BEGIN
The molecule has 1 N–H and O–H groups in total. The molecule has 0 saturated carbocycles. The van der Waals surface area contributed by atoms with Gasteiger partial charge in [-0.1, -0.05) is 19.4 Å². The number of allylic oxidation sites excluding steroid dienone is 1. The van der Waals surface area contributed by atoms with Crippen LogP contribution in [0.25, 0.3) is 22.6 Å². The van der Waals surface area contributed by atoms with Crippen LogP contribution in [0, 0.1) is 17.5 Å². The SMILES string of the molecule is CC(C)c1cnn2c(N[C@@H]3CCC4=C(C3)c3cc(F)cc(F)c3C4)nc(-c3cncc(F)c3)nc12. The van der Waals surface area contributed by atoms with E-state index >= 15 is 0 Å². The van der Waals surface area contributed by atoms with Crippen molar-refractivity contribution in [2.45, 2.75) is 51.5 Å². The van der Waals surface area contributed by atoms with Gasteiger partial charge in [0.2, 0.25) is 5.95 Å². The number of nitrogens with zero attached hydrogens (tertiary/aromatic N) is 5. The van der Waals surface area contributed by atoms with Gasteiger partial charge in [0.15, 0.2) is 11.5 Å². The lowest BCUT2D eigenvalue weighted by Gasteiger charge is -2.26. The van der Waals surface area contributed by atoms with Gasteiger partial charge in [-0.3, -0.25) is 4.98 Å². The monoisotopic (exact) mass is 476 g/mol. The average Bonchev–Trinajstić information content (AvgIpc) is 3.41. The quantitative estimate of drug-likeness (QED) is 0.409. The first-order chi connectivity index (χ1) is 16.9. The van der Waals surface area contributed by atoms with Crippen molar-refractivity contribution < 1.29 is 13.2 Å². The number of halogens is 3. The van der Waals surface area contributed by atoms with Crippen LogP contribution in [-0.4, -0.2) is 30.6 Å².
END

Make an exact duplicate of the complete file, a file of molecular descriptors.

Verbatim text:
The molecule has 1 N–H and O–H groups in total. The molecule has 0 saturated carbocycles. The van der Waals surface area contributed by atoms with Gasteiger partial charge in [-0.1, -0.05) is 19.4 Å². The number of allylic oxidation sites excluding steroid dienone is 1. The van der Waals surface area contributed by atoms with Crippen LogP contribution in [0.25, 0.3) is 22.6 Å². The van der Waals surface area contributed by atoms with Crippen LogP contribution in [0, 0.1) is 17.5 Å². The SMILES string of the molecule is CC(C)c1cnn2c(N[C@@H]3CCC4=C(C3)c3cc(F)cc(F)c3C4)nc(-c3cncc(F)c3)nc12. The van der Waals surface area contributed by atoms with E-state index >= 15 is 0 Å². The van der Waals surface area contributed by atoms with Crippen molar-refractivity contribution in [2.45, 2.75) is 51.5 Å². The van der Waals surface area contributed by atoms with Gasteiger partial charge in [0.2, 0.25) is 5.95 Å². The number of nitrogens with zero attached hydrogens (tertiary/aromatic N) is 5. The van der Waals surface area contributed by atoms with Gasteiger partial charge in [0.15, 0.2) is 11.5 Å². The lowest BCUT2D eigenvalue weighted by Gasteiger charge is -2.26. The van der Waals surface area contributed by atoms with Gasteiger partial charge in [-0.3, -0.25) is 4.98 Å². The monoisotopic (exact) mass is 476 g/mol. The average Bonchev–Trinajstić information content (AvgIpc) is 3.41. The quantitative estimate of drug-likeness (QED) is 0.409. The first-order chi connectivity index (χ1) is 16.9. The van der Waals surface area contributed by atoms with Crippen molar-refractivity contribution < 1.29 is 13.2 Å². The number of halogens is 3. The van der Waals surface area contributed by atoms with Crippen LogP contribution in [-0.4, -0.2) is 30.6 Å².